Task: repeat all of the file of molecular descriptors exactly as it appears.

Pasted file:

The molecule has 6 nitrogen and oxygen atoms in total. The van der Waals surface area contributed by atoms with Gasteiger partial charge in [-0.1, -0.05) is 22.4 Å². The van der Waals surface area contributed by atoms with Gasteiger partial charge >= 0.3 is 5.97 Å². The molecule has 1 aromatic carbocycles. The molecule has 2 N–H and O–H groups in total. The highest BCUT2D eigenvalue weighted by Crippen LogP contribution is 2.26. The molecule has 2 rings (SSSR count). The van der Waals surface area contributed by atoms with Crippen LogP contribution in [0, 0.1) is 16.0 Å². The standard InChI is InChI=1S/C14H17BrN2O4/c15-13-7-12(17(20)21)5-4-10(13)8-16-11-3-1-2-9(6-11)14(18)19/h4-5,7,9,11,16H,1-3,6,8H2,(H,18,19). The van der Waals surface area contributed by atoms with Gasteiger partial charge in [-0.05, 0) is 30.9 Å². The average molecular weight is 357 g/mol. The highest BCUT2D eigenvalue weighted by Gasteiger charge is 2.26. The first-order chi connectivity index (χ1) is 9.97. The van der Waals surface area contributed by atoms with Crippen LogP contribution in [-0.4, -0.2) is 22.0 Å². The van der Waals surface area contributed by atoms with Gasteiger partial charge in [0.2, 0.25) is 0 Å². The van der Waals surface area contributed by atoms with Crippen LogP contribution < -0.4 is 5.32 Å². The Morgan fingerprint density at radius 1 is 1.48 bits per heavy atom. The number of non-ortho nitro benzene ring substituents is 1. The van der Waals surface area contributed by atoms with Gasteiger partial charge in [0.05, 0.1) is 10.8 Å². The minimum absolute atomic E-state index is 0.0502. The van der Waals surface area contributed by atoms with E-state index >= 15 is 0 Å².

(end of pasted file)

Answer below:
The molecule has 6 nitrogen and oxygen atoms in total. The van der Waals surface area contributed by atoms with Gasteiger partial charge in [-0.1, -0.05) is 22.4 Å². The van der Waals surface area contributed by atoms with Gasteiger partial charge >= 0.3 is 5.97 Å². The molecule has 1 aromatic carbocycles. The molecule has 2 N–H and O–H groups in total. The highest BCUT2D eigenvalue weighted by Crippen LogP contribution is 2.26. The molecule has 2 rings (SSSR count). The van der Waals surface area contributed by atoms with Crippen LogP contribution in [0, 0.1) is 16.0 Å². The standard InChI is InChI=1S/C14H17BrN2O4/c15-13-7-12(17(20)21)5-4-10(13)8-16-11-3-1-2-9(6-11)14(18)19/h4-5,7,9,11,16H,1-3,6,8H2,(H,18,19). The van der Waals surface area contributed by atoms with Gasteiger partial charge in [-0.05, 0) is 30.9 Å². The average molecular weight is 357 g/mol. The highest BCUT2D eigenvalue weighted by Gasteiger charge is 2.26. The first-order chi connectivity index (χ1) is 9.97. The van der Waals surface area contributed by atoms with Crippen LogP contribution in [-0.4, -0.2) is 22.0 Å². The van der Waals surface area contributed by atoms with Gasteiger partial charge in [0.2, 0.25) is 0 Å². The van der Waals surface area contributed by atoms with Crippen LogP contribution < -0.4 is 5.32 Å². The Morgan fingerprint density at radius 1 is 1.48 bits per heavy atom. The number of non-ortho nitro benzene ring substituents is 1. The van der Waals surface area contributed by atoms with Gasteiger partial charge in [0.05, 0.1) is 10.8 Å². The minimum absolute atomic E-state index is 0.0502. The van der Waals surface area contributed by atoms with E-state index >= 15 is 0 Å².